Doving into premium
June 20, 2008
Amidst all the talk about the growth of premium and dark chocolates both globally and within North America, there’s one household name that’s often been given short shrift: Dove.
Yet, Mars Snackfood, which is primarily known for its iconic mainstream brands, such as M&M’s and Snickers, has quietly established itself as a leader in the premium and dark chocolate category in North America with the brand whose heritage stems from ice cream.
Thanks to the unprecedented growth of Dove during the past three years – a 44.3% jump during 2005/2006; 36.2% in 2006/2007 and 28.2% for the first 12 weeks of 2008 – Mars not only has the fastest growing brand within the chocolate category; it also has the leading brand in the hotly contested premium segment.
“The little engine that could [Dove] has evolved into the strong engine that will,” says Thomas Pinnau, vice president, indulgence.
And no, that’s not a typo, he is the vice president of indulgence. That title demonstrates how seriously Mars Snackfood views the premium/indulgent sector within the overall chocolate category.
Pinnau, who spent 14 years with Procter & Gamble in the global health and beauty field, and who just recently joined Mars Snackfood a year ago, also views the premium/indulgent segment seriously.
“It’s a key growth engine for the company,” he explains. “My job is to beautify this part of the business.”
With the launch of Dove Beautiful earlier this year, a milk chocolate product that delivers rich indulgent taste with skin-nourishing additives such as vitamins C and E, biotin and zinc “to help hydrate from within to support beautiful looking skin,” one could take Pinnau’s statement quite literally.
There’s certainly little doubt that Pinnau does. As he explains, “There’s a focus at Mars Snackfood to drive the premium segment.”
Anyone attending the All Candy Expo last year discovered how focused Mars Snackfood can be, its Dove tent showcasing scores of new product launches at the booth.
A quick review from 2007 affirms the activity level regarding Dove and its newly launched legion of premium products: Boxed Chocolates, Chocolate with Almonds Promises, Extra Dark, Flavored Caramels and Origins.
“In 2008, we’re going to take Dove to the next level,” Pinnau asserts.
That next level will address four key growth areas with the premium/ indulgent chocolate sector.
First, there’s continued interest in dark chocolate. Within the United States, dark chocolate grew 27% last year, boosting its share of total chocolate consumption to 11.2% according to the latest statistics from Chicago-based Information Resources Inc.
“Although it started with the premium segment, the preference for dark chocolate has latched onto mainstream channels,” he adds.
Another key driver with the segment is the tablet/large bar sub-segment, Pinnau continues.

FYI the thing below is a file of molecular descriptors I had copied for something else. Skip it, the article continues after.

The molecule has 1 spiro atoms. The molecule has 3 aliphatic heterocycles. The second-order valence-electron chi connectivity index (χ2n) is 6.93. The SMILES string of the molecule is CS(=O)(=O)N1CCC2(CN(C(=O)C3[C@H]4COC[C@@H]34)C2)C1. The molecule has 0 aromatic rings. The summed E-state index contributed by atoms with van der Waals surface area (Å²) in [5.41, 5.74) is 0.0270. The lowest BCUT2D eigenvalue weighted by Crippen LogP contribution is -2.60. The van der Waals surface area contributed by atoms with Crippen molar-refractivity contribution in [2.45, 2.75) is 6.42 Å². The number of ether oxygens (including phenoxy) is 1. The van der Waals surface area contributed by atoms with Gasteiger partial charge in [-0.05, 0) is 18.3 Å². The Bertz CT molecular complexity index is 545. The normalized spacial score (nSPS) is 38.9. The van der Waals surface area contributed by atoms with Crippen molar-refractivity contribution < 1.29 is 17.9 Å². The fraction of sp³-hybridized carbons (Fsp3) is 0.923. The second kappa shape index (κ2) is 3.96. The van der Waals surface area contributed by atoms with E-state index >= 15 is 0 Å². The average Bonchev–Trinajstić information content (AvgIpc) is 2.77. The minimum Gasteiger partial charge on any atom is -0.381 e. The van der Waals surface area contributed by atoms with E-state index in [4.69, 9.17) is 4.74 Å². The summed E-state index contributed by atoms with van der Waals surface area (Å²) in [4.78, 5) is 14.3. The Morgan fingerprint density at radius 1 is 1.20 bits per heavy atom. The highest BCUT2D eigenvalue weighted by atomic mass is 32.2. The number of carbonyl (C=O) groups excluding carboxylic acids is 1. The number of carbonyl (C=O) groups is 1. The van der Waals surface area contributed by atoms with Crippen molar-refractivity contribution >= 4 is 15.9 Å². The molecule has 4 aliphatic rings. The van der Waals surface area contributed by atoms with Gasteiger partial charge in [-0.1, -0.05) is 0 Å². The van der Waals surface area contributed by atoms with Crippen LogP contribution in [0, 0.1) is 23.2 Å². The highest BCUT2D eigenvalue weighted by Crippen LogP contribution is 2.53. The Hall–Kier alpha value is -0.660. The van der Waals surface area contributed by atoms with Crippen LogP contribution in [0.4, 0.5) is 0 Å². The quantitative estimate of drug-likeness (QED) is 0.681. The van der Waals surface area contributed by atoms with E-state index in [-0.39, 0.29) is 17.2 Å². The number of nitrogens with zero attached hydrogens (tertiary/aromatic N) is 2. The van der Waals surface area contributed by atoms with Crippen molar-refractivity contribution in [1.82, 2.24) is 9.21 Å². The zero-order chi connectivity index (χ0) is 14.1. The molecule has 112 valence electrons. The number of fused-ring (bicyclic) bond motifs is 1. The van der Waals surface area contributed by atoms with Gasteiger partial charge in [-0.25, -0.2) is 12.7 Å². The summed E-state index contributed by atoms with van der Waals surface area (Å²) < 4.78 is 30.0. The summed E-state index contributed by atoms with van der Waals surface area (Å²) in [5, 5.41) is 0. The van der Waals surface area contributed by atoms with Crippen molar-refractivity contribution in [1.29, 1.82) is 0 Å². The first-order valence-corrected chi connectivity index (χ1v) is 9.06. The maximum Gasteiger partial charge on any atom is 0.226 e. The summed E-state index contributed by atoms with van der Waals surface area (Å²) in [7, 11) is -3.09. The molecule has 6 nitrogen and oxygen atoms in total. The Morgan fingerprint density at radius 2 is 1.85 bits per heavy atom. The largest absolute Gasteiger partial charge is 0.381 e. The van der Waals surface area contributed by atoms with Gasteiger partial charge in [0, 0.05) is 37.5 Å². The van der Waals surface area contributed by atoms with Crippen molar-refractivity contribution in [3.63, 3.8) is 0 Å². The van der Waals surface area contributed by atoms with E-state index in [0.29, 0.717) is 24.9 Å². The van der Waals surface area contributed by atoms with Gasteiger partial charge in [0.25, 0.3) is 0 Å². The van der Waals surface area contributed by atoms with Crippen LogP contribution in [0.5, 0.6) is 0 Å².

“It’s an emerging category in the United States and still continuing to grow in Europe,” he says. ”Consumers are also looking for innovation in chocolate as it relates to more exotic flavor choices. There’s more acceptance on the part of the consumer to experiment with new and different, even edgy choices.”
Finally, there’s what Pinnau calls “permissible indulgence,” one that combines sweet satisfaction with health and well-being.
“I like to call it indulgence-plus,” he says. “Consumers are open to receiving enhanced benefits that go beyond the indulgence experience, benefits that deliver well-being and nutritional value.”
As mentioned earlier, Mars Snackfood has already addressed this trend, having introduced in early 2008 not only Dove Beautiful, but Dove Vitalize, a dark chocolate bar that contains healthful ingredients like energy-releasing B vitamins, plus the natural goodness of cocoa.
“We are going to continue to explore this trend,” he says. “The key is finding the right balance between functional and indulgence. We’re seeing that it’s critical to accent indulgence first, then functional.”
Mars Snackfood is also tapping into the large tablet bar trend this summer by introducing an innovative new packaging format for its premium tablet bar collection. The tablet bar features three individually wrapped pieces in an elegant, recloseable pack-addressing consumers’ desire for portion control, portability, share-ability and freshness without the mess. Naturally, the package design accents premium indulgence with a distinctive curve, which is also replicated in the mould design.
Six new, luscious flavors will join the Dove premium tablet collection, including Blueberry Almond, Cranberry Almond, Dark Chocolate with Roasted Almond, Extra Creamy Milk Chocolate, Peanut Toffee Crunch and Roasted Hazelnut.